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Q. My husband and I disagree about how much of our children we should be putting on social media. I don’t do much social media after giving up Facebook, but he spends a lot of his day on various sites. I thought I had gotten through to him about the safety and privacy issues and how kids should have control of their own online identities someday, but I discovered he has been posting a lot of photos of our kids on social media beyond Facebook, and he won’t take responsibility because he says I only told him not to do it on Facebook. I am furious he was doing it on the sly, and meanwhile he says I overreact about all this stuff and am paranoid. —Stuck
When there’s a fundamental disagreement about child rearing, the first option, of course, is compromise. Another is to let the parent who cares more/knows more/dominates the argument call the shots. And a third is to each do your own thing, sometimes in secret so the other won’t find out. The latter option is clearly not acceptable here.
That he used the Facebook-versus-other-social-media technicality means he doesn’t really share your philosophy. I do, admittedly — but I’m not raising kids with your husband, so it’s time for a reality check. Identify the parts of your argument that matter most to you and why: Research? Examples? A gut feeling? And then listen to what matters most to him: Connection with others? Showing off his kids? Being seen as an involved dad? The more you can help him meet those needs in other ways, the easier time he’ll have seeing the validity of your views.
I have an even better question!
Q. My friend is a constant one-upper. I have a long history with her so it’s not like we’re going to disappear out of each other’s lives. And I think she does it out of insecurity, not meanness. I’m talking about the “Hey, I get to go to New Orleans for a wedding!” “Cool! Did I tell you about the tropical luxury Bahamas vacation I’m going on in four years?” type of stuff. —Driving Me Crazy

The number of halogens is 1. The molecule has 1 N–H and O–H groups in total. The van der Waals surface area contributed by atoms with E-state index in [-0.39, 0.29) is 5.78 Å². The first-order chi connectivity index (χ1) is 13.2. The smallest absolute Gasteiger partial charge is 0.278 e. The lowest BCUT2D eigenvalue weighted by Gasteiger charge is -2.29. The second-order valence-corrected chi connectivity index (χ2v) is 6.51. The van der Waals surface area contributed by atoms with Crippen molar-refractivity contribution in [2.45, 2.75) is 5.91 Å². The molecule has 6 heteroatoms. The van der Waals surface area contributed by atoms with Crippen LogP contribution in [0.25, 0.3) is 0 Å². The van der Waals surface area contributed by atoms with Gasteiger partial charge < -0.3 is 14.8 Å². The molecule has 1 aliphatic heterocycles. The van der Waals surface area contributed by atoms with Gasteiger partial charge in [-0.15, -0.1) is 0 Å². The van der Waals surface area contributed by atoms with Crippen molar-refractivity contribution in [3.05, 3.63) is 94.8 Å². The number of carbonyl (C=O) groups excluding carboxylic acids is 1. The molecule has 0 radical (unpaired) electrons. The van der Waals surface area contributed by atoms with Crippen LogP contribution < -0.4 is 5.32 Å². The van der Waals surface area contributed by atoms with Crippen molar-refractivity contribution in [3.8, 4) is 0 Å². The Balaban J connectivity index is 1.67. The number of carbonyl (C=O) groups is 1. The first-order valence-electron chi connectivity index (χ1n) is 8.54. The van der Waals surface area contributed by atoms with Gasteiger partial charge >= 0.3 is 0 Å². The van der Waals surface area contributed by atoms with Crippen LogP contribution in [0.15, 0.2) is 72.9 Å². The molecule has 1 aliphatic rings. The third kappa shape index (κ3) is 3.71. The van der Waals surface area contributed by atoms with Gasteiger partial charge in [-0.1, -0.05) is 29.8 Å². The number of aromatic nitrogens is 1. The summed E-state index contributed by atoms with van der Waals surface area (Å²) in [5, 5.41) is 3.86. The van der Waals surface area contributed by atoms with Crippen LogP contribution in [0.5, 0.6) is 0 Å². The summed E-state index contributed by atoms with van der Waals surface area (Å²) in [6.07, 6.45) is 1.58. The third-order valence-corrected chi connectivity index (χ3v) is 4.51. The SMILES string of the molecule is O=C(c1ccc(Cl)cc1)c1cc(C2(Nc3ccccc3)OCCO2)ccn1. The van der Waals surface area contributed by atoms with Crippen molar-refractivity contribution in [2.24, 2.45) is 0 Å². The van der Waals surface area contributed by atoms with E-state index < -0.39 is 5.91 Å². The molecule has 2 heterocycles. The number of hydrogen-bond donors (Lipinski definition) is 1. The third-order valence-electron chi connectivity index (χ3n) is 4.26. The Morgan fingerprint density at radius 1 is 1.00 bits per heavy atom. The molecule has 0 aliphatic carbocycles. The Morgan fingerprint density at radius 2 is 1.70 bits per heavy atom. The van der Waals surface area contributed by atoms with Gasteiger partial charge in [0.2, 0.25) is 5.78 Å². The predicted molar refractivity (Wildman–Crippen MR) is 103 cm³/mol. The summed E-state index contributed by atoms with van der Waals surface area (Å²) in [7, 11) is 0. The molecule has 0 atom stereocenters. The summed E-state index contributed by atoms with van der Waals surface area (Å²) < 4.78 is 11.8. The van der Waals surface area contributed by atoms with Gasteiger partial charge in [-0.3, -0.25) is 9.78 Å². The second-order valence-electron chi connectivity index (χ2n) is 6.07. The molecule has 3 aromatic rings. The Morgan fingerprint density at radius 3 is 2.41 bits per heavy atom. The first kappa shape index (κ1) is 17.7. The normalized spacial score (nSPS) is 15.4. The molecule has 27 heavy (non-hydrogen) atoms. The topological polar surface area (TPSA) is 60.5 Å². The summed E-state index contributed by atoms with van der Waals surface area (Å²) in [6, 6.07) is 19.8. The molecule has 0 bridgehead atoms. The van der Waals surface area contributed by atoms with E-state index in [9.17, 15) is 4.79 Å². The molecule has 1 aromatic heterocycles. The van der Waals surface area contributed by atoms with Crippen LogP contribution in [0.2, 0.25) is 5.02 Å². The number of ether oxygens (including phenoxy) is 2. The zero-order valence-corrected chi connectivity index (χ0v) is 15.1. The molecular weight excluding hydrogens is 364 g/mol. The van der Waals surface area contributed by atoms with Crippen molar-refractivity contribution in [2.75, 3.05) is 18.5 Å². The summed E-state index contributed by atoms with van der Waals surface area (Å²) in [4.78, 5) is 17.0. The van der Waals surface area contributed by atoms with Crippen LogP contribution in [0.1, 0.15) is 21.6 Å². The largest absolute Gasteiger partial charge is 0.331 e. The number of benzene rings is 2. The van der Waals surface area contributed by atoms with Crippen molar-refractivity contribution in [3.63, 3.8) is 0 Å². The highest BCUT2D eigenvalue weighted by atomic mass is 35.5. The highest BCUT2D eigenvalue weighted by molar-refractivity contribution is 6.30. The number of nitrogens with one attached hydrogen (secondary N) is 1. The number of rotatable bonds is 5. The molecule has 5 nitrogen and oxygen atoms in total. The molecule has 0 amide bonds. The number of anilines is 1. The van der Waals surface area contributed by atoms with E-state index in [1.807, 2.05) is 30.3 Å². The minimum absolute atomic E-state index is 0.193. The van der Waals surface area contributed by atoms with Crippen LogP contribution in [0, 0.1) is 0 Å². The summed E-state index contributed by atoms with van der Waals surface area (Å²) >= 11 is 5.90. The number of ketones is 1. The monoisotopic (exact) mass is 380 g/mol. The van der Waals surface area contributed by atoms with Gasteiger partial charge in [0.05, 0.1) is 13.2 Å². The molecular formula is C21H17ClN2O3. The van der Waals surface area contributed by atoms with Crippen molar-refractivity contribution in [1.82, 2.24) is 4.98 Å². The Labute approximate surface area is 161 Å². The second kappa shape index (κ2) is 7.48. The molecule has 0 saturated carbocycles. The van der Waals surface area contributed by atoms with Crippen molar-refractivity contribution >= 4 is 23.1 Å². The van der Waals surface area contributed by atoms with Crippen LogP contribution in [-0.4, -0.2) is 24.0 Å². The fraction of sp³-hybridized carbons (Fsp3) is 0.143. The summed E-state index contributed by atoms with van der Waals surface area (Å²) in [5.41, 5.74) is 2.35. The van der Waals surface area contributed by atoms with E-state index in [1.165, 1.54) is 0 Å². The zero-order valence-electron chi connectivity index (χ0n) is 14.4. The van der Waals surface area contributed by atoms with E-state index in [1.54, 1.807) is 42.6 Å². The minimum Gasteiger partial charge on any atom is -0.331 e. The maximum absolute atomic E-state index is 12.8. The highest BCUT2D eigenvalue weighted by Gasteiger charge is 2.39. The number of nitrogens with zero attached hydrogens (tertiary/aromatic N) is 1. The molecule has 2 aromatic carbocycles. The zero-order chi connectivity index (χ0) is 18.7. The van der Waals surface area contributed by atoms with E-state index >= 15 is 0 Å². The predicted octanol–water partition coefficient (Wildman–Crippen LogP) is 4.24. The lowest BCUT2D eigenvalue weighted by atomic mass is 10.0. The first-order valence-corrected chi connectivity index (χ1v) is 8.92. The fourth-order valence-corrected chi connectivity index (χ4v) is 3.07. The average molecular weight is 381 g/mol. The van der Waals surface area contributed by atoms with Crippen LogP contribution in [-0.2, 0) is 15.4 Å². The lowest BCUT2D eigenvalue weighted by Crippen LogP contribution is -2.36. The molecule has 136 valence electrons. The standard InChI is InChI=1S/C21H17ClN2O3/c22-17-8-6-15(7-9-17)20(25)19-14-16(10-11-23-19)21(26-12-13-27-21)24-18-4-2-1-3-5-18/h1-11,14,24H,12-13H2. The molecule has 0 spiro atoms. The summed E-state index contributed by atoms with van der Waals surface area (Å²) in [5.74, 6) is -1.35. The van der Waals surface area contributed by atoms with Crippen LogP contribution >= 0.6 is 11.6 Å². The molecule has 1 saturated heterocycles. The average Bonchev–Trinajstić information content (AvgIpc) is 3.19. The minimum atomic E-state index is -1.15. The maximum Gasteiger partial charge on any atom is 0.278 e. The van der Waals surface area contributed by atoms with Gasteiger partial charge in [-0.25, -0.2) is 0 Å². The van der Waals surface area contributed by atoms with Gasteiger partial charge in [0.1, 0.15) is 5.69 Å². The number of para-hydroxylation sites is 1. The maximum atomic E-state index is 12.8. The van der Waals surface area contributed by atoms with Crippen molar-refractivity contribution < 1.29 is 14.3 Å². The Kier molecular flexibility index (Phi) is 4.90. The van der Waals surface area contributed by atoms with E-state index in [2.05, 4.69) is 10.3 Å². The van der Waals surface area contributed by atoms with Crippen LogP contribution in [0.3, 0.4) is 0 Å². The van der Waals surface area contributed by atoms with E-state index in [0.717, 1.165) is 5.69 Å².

If you’ve got a long history with her and you know she means well, address it soon. It’s much more damaging to the friendship for you to continue to be annoyed by this, potentially growing resentful. So, choose an approach that works well with the style you two already have. Teasing her gently in the moment when it happens, to raise her awareness? Bringing it up in the context of an analysis of each other’s personalities? Letting spill how much it bothers you in a heart-to-heart over margaritas? Be specific, and be gentle: “Sometimes you’re so excited to share how you relate to what I’m saying that my own news feels a little dismissed. Do you want me to tell you when this happens?” It might be a hard habit for her to break, but if you can motivate her to try — by not making her feel like a bad friend for it — then she’ll also be well-served by looking at where the urges come from in the first place.
Send your questions for Baggage Check to Dr. Andrea Bonior at firstname.lastname@example.org. She may answer them in an upcoming column in Express or in a live chat on Tuesdays at 1 p.m. at washingtonpost.com.
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